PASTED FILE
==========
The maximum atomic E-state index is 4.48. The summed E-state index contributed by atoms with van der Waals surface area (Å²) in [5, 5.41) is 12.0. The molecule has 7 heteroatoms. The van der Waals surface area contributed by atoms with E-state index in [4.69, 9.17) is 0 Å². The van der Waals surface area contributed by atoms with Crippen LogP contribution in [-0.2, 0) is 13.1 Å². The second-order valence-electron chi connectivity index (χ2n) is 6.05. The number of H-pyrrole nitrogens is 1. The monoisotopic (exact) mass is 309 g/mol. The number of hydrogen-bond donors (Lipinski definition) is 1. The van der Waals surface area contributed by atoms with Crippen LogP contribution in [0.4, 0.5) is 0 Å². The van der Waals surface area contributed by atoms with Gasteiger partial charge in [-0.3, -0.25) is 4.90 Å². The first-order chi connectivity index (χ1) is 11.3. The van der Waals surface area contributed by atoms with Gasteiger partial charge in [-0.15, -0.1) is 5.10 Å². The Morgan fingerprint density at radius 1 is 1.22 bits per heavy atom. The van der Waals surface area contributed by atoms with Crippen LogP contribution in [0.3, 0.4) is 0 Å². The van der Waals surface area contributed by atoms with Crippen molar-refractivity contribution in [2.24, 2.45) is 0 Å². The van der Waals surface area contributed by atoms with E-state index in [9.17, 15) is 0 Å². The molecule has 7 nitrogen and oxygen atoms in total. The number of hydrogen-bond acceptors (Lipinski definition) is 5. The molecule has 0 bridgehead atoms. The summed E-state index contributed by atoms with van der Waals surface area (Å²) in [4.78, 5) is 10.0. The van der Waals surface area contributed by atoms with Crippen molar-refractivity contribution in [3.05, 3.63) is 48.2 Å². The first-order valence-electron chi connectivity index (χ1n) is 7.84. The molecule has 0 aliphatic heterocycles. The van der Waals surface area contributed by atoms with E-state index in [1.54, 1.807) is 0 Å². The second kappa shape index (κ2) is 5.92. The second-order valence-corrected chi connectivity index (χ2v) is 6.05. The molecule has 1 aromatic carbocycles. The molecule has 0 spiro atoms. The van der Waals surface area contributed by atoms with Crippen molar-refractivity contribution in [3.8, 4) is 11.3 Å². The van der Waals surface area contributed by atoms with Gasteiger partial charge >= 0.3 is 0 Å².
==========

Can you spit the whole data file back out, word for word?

The maximum atomic E-state index is 4.48. The summed E-state index contributed by atoms with van der Waals surface area (Å²) in [5, 5.41) is 12.0. The molecule has 7 heteroatoms. The van der Waals surface area contributed by atoms with E-state index in [4.69, 9.17) is 0 Å². The van der Waals surface area contributed by atoms with Crippen LogP contribution in [-0.2, 0) is 13.1 Å². The second-order valence-electron chi connectivity index (χ2n) is 6.05. The number of H-pyrrole nitrogens is 1. The monoisotopic (exact) mass is 309 g/mol. The number of hydrogen-bond donors (Lipinski definition) is 1. The van der Waals surface area contributed by atoms with Crippen LogP contribution in [0.4, 0.5) is 0 Å². The van der Waals surface area contributed by atoms with Gasteiger partial charge in [-0.3, -0.25) is 4.90 Å². The first-order chi connectivity index (χ1) is 11.3. The van der Waals surface area contributed by atoms with Gasteiger partial charge in [-0.15, -0.1) is 5.10 Å². The Morgan fingerprint density at radius 1 is 1.22 bits per heavy atom. The van der Waals surface area contributed by atoms with Crippen LogP contribution in [0.3, 0.4) is 0 Å². The van der Waals surface area contributed by atoms with Crippen molar-refractivity contribution in [2.24, 2.45) is 0 Å². The van der Waals surface area contributed by atoms with E-state index in [9.17, 15) is 0 Å². The molecule has 7 nitrogen and oxygen atoms in total. The number of hydrogen-bond acceptors (Lipinski definition) is 5. The molecule has 0 bridgehead atoms. The summed E-state index contributed by atoms with van der Waals surface area (Å²) in [4.78, 5) is 10.0. The van der Waals surface area contributed by atoms with Crippen molar-refractivity contribution in [3.05, 3.63) is 48.2 Å². The first-order valence-electron chi connectivity index (χ1n) is 7.84. The molecule has 0 aliphatic heterocycles. The van der Waals surface area contributed by atoms with E-state index in [1.54, 1.807) is 0 Å². The second kappa shape index (κ2) is 5.92. The second-order valence-corrected chi connectivity index (χ2v) is 6.05. The molecule has 1 aromatic carbocycles. The molecule has 0 spiro atoms. The van der Waals surface area contributed by atoms with Crippen molar-refractivity contribution in [3.8, 4) is 11.3 Å². The van der Waals surface area contributed by atoms with Gasteiger partial charge >= 0.3 is 0 Å².